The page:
Text: John 20:1-18
The Rev. Dr. D. William Faupel
Apr 1, 2018
Christ is Risen, Alleluia
Did you ever observe that the Gospel of John, which you just heard read this morning, never tells us that Jesus rose from the dead? No, I am not telling you a bad April’s fool joke, this first day of April. In Matthew, Mark, and Luke when the women come to the tomb they are encountered by angles who state flat out: “He is not here, He is risen.” But not John. Instead he tells us what some of Jesus closest friends thought and felt, and how they came to believe that Jesus was not dead but alive.
He begins his story by telling us that it was still dark. We know that he uses symbolic language throughout his gospel – telling us that Jesus is the bread of life, the living water, the vine and we are the branches. Here he is letting us know darkness covers the minds of his friends. No one is expecting the Resurrection. But as the story moves along, the sun begins to rise. Half way through today’s gospel, the disciple Jesus loved, saw and believed. And at the end, it is Mary who came from the little village of Magdala on the coast of the sea of Galilee who declares: “I have seen the Lord.”
In taking this approach, telling us how his friends came to believe that Jesus was alive, John hopes as he tells us later in the same chapter, that we will come to the same faith, and even more, that we will come to believe “that Jesus is the Messiah, the Son of God, and that by believing we will have life through his name.” (John 20:31)
The gospel falls into two parts, the first tells us about Peter and “the other disciple” who is never named, but most scholars think was John, the writer himself. The second tells us about Mary. Each half confronts us with these people and their responses to Jesus. In reading about their response, we confront ourselves as well.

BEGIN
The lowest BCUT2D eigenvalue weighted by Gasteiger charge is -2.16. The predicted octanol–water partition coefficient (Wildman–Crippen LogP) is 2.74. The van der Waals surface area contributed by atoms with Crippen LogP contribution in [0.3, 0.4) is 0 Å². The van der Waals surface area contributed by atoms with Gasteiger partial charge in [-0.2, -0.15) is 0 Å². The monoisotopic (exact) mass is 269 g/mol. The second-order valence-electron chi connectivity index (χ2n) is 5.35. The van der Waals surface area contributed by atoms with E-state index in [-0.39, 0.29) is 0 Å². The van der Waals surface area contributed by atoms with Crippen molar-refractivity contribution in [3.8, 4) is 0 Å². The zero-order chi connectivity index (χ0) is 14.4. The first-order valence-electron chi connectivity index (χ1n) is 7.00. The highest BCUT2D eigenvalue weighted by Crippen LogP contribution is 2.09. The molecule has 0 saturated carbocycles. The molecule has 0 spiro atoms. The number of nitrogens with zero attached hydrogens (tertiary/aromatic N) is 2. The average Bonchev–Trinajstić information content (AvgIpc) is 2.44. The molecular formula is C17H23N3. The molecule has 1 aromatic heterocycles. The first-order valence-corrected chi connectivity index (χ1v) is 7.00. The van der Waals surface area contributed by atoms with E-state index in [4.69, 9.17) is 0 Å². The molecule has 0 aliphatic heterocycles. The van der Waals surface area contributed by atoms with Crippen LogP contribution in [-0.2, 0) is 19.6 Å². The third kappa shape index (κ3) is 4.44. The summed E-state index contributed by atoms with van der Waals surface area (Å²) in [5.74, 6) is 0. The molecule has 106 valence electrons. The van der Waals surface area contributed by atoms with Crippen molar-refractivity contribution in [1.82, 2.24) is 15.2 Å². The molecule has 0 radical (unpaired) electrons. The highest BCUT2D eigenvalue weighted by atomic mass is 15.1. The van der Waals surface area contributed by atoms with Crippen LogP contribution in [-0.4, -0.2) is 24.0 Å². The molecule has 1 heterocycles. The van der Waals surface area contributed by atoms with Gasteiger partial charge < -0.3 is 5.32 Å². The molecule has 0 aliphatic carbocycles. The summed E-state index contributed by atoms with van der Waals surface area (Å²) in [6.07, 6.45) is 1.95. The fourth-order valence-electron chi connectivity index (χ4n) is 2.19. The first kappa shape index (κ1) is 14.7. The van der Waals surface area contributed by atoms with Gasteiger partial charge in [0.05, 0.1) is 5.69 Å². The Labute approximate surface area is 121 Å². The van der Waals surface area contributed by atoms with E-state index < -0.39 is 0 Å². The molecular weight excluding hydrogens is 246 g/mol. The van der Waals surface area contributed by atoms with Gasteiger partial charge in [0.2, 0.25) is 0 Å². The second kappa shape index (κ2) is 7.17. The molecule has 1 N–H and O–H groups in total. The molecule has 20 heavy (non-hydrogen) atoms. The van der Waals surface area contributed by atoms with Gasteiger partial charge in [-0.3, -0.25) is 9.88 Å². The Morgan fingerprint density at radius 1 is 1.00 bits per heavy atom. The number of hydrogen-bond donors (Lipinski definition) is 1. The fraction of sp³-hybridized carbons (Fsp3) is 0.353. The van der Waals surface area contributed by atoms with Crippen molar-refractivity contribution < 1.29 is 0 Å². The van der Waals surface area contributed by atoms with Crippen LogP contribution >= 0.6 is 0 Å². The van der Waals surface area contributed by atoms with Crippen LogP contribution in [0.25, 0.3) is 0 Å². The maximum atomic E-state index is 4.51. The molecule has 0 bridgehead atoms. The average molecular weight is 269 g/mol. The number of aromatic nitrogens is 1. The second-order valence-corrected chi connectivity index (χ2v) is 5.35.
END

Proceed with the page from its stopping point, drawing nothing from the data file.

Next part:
I. The Discovery
First, then let’s pay a little more attention to the three who come to the tomb just before the break of day on that Sunday morning.
A, We see how the story gradually unfolds allowing us, the readers, to look over the shoulders of these three persons to see what is happening and, with them discover the meaning of what they are seeing.
On the last words before our gospel reading opens we have learned that Jesus’ body had been placed in a tomb, hewn out of a rock on the side of a hill. It’s not below ground like most of our graves are today, but more like a cave. Inside the cave sits a long flat bench on which the body would be placed. Unlike our graves today, the body was not intended to remain here until the end of time. Rather it would normally be kept there for a year or so until the body decomposed and only the skeleton remained. Then the bones would be detached and placed in a wooden box, called an ossuary, and placed in another larger cave with other sets of human remains functioning much like a columbarium where we place ashes today. Outside the cave a six-inch deep trough would be cut across the mouth of the tomb and extending beyond for several feet. In the trough a huge wheel-like stone would be placed. Once the body was placed on the bench, the stone would be rolled across the mouth, sealing the entrance.